Produced on a budget of $134,815 (including $60,927 for production and $68,183 for postproduction), the film was financially successful at the box office, grossing $3,221,152 in the United States despite only a limited theatrical release. It has sold steadily on DVD. Pi was the first ever film to legally be made available for download on the Internet.[failed verification]
The film was well received. On Rotten Tomatoes, the film has an 88% approval rating based on 56 reviews with an average rating of 7.3/10. The website's critical consensus reads: "Dramatically gripping and frighteningly smart, this Lynchian thriller does wonders with its unlikely subject and shoestring budget." On Metacritic, the film has a rating of 72 out of 100 based on 23 reviews, indicating "generally favorable reviews". Roger Ebert gave the film three and a half stars out of four, writing:
|“||Pi is a thriller. I am not very thrilled these days by whether the bad guys will get shot or the chase scene will end one way instead of another. You have to make a movie like that pretty skillfully before I care. But I am thrilled when a man risks his mind in the pursuit of a dangerous obsession.||”|
James Berardinelli gave the film three out of four stars, writing:
|“||[Pi] transports us to a world that is like yet unlike our own, and, in its mysterious familiarity, is eerie, intense, and compelling. Reality is a fragile commodity, but, because the script is well-written and the central character is strongly developed, it's not hard to suspend disbelief....It probably deserves 3.1416 stars, but since my scale doesn't support that, I'll round it off to three.||”|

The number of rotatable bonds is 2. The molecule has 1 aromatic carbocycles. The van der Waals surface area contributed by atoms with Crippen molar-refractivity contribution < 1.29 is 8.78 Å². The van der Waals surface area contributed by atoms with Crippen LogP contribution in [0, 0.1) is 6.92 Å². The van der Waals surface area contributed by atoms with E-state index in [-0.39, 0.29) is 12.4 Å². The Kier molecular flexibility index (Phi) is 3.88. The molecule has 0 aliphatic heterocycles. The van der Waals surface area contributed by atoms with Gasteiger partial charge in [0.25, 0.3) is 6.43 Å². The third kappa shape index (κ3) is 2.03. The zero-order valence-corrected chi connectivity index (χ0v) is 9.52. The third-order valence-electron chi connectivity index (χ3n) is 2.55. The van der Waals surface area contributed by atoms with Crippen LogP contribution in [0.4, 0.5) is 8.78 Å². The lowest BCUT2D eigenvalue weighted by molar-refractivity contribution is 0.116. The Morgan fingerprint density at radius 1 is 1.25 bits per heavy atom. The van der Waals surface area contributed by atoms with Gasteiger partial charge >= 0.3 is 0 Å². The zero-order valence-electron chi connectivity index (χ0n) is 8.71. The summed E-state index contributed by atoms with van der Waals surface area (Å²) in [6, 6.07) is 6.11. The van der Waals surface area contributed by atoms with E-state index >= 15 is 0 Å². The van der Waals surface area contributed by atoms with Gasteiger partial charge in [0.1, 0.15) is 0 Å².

Pi features multiple references to mathematics and mathematical theories.[d] For instance, Max finds the golden spiral occurring everywhere, including the stock market. Max's belief that diverse systems embodying highly nonlinear dynamics share a unifying pattern bears much similarity to results in chaos theory, which provides machinery for describing certain phenomena of nonlinear systems, which might be thought of as patterns. During the climactic drill scene, a pattern resembling a bifurcation diagram is apparent on Max's shattered mirror.
The game of Go
In the film, Max periodically plays Go with his mentor, Sol. This game has historically stimulated the study of mathematics and features a simple set of rules that results in a complex game strategy. The two characters each use the game as a model for their view of the universe; Sol says that the game is a microcosm of an extremely complex and chaotic world, while Max asserts its complexity gradually converges toward patterns that can be found.[e]